Exciting news from the NT regarding its Mparntwe-based National Aboriginal Art Gallery. The Northern Territory Government has today announced the appointment of Arrernte woman Sera Bray to co-lead the development of the NAAG. As Senior Director First Nations, Ms Bray will provide cultural leadership to the NAAG and ensure First Peoples Principles are enshrined in its development and operations. She will work beside Senior Director (non-Indigenous) Tracy Puklowski in collaboration with the National Reference Group to build the NAAG team and advance the project.

Ms Bray brings a wealth of project management experience to the position, and comes with a record of developing strong links between industry, sector and community. She is currently Regional Director at the Territory’s Department of Infrastructure Planning and Logistics, and was a member of the leadership team at the Central Aboriginal Land Council responsible for the renewed economic participation focus, with accountability for more than $36 million of stimulus funds from the Federal Government to inject into local Aboriginal businesses. Previously she was proud to lead the Indigenous participation on the multibillion-dollar INPEX project in Darwin working for Leighton Contractors, where over forty million dollars of contracts awarded to local Aboriginal businesses. Over the past two years, she has held strategic board and committee positions, including the Economic Reconstruction Committee, NT Heritage Council and, more recently, as the incoming Chair at Desert Knowledge Australia.

NT Minister for Arts, Culture and Heritage Chansey Paech commented: “I am excited to have Sera on board because she has extensive experience working in diverse and strategically complex environments, and leadership knowledge acquired over many years.

Bray herself explained: “My innovation-leadership approach is highly inclusive – with all voices and perspectives getting seats at the table. I look forward to working with the National Aboriginal Art Gallery team, communities, stakeholders, and industry and sector partners as we develop this iconic home for First Nations art.”

And an earlier announcement brought some local Indigenous art experience to the NAAG team. For Aranda curator Marisa Maher “will lend her expertise” to the National Aboriginal Art Gallery project in Mparntwe/Alice Springs.

A strange phrase, suggesting that Maher hasn’t been appointed permanently to the NAAG staff, but will consult. Indeed, the announcement goes on to say she will provide advice about First Nations collections held across the country, as well as informing the early stages of an exhibition strategy. But Marisa will also continue her role as assistant manager of the Iltja Ntjarra Many Hands Art Centre – the home of the Namatjira Family art legacy in Alice.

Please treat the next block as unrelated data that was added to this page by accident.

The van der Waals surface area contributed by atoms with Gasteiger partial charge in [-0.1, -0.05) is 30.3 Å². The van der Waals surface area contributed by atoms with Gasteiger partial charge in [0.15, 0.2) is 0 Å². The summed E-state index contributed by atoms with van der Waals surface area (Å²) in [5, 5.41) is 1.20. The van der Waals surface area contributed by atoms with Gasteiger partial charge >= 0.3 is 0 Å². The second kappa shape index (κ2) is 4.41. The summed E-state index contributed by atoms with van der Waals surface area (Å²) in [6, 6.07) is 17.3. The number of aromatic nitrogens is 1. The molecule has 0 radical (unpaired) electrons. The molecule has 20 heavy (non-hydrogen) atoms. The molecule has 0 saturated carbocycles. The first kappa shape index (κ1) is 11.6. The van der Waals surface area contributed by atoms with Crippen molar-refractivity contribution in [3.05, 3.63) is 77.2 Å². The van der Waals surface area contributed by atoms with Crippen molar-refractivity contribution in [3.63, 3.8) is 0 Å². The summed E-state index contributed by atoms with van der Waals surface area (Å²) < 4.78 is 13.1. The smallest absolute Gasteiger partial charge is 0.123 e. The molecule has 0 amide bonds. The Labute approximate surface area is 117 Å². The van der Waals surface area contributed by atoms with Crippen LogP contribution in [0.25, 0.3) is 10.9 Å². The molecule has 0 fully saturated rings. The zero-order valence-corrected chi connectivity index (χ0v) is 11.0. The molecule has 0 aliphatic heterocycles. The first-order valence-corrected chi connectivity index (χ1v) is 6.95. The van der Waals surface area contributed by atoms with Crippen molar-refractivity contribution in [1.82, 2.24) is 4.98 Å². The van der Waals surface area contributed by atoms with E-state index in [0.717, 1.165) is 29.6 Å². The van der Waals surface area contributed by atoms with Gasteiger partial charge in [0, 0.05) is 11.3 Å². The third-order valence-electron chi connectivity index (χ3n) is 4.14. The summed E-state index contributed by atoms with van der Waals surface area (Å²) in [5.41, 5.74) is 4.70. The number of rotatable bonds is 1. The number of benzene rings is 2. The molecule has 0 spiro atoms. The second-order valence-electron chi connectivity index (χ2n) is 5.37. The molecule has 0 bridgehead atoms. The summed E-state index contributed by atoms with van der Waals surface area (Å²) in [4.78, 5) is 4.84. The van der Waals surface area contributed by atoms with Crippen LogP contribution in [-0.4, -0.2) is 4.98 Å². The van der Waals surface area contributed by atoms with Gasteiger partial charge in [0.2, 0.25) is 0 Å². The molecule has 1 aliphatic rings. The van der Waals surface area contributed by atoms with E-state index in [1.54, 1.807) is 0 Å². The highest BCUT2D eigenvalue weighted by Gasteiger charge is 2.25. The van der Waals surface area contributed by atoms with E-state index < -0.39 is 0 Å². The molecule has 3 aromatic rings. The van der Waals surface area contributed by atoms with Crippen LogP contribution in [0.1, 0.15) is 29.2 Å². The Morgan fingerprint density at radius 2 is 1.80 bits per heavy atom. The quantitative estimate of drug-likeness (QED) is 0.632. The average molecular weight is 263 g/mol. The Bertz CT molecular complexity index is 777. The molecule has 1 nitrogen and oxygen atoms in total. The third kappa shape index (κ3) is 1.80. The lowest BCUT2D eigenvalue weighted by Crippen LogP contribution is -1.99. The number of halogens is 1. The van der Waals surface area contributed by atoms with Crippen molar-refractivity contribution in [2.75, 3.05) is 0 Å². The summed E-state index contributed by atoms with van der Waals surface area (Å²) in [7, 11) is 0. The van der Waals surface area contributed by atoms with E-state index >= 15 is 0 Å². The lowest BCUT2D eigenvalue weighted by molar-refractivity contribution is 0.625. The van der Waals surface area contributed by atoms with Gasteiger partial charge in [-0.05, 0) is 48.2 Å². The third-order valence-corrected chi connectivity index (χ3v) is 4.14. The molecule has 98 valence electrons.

It’s always been apparent that this National Aboriginal Art Gallery had one fundamental problem; it has no significant collection of First Nations art of its own, and will be forced to rely on borrowing from established collections in public institutions and private collections to justify its existence. Maher – who’s already on secondment to NAAG from Iltja Ntjarra – will need a silver tongue to develop working relationships with the keepers of the great art.

However, she has already been around the traps as a former recipient of the Wesfarmers National Gallery of Australia’s Indigenous Arts Leadership Program in Canberra.  She co-curated the recent Desert Mob Exhibition in Alice, and played a key role in curating the Desart Photography Prize. At the 2021 Tarnanthi Festival of contemporary Aboriginal and Torres Strait Islander art in Adelaide Marisa curated the section, ‘Kuprilya Living Water’ celebrating the water-pipe from Kuprilya that saved the Hermannsberg Mission from dying of thirst in the 1930s. In the catalogue she reveals her descent from the Pareroultja family of artists and recalls the delights of Kuprilya Day on October 1st each year.

Marisa Maher’s response to the loan of her expertise: “It is a privilege to be able to offer some initial advice and expertise to guide the delivery of this major art gallery for national First Nations works. I am passionate about curating artworks for exhibitions and enjoy the process of selecting works to ensure cultural responsibility for display.”

Once again, Minister Chansey Paech has commented: “It’s exciting to see the project start to take shape.  Marisa’s curating skills are held in high regard nationally and internationally.  She will be an outstanding addition to the team”.